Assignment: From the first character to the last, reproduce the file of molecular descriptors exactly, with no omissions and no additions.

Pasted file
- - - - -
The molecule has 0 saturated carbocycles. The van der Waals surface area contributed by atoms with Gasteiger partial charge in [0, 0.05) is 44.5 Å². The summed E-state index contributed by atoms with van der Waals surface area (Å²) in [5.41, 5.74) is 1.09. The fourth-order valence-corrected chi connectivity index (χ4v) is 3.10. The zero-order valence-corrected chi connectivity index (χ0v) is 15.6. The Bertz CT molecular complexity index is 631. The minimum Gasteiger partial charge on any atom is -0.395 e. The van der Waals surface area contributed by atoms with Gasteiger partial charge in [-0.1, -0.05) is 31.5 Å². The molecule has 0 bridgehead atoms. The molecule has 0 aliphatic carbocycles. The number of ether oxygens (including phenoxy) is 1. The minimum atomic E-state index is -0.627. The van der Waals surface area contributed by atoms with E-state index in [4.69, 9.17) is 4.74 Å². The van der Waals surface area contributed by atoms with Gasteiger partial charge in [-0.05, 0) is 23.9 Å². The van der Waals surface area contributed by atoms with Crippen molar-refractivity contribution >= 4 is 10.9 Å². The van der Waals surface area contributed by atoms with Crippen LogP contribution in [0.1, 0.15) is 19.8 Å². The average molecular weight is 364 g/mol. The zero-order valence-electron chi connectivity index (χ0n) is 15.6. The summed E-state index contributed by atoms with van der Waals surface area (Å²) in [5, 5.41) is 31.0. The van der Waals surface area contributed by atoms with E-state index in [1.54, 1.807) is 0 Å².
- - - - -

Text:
The molecule has 0 saturated carbocycles. The van der Waals surface area contributed by atoms with Gasteiger partial charge in [0, 0.05) is 44.5 Å². The summed E-state index contributed by atoms with van der Waals surface area (Å²) in [5.41, 5.74) is 1.09. The fourth-order valence-corrected chi connectivity index (χ4v) is 3.10. The zero-order valence-corrected chi connectivity index (χ0v) is 15.6. The Bertz CT molecular complexity index is 631. The minimum Gasteiger partial charge on any atom is -0.395 e. The van der Waals surface area contributed by atoms with Gasteiger partial charge in [-0.1, -0.05) is 31.5 Å². The molecule has 0 bridgehead atoms. The molecule has 0 aliphatic carbocycles. The number of ether oxygens (including phenoxy) is 1. The minimum atomic E-state index is -0.627. The van der Waals surface area contributed by atoms with E-state index in [4.69, 9.17) is 4.74 Å². The van der Waals surface area contributed by atoms with Gasteiger partial charge in [-0.05, 0) is 23.9 Å². The van der Waals surface area contributed by atoms with Crippen molar-refractivity contribution >= 4 is 10.9 Å². The van der Waals surface area contributed by atoms with Crippen LogP contribution in [0.1, 0.15) is 19.8 Å². The average molecular weight is 364 g/mol. The zero-order valence-electron chi connectivity index (χ0n) is 15.6. The summed E-state index contributed by atoms with van der Waals surface area (Å²) in [5, 5.41) is 31.0. The van der Waals surface area contributed by atoms with E-state index in [1.54, 1.807) is 0 Å².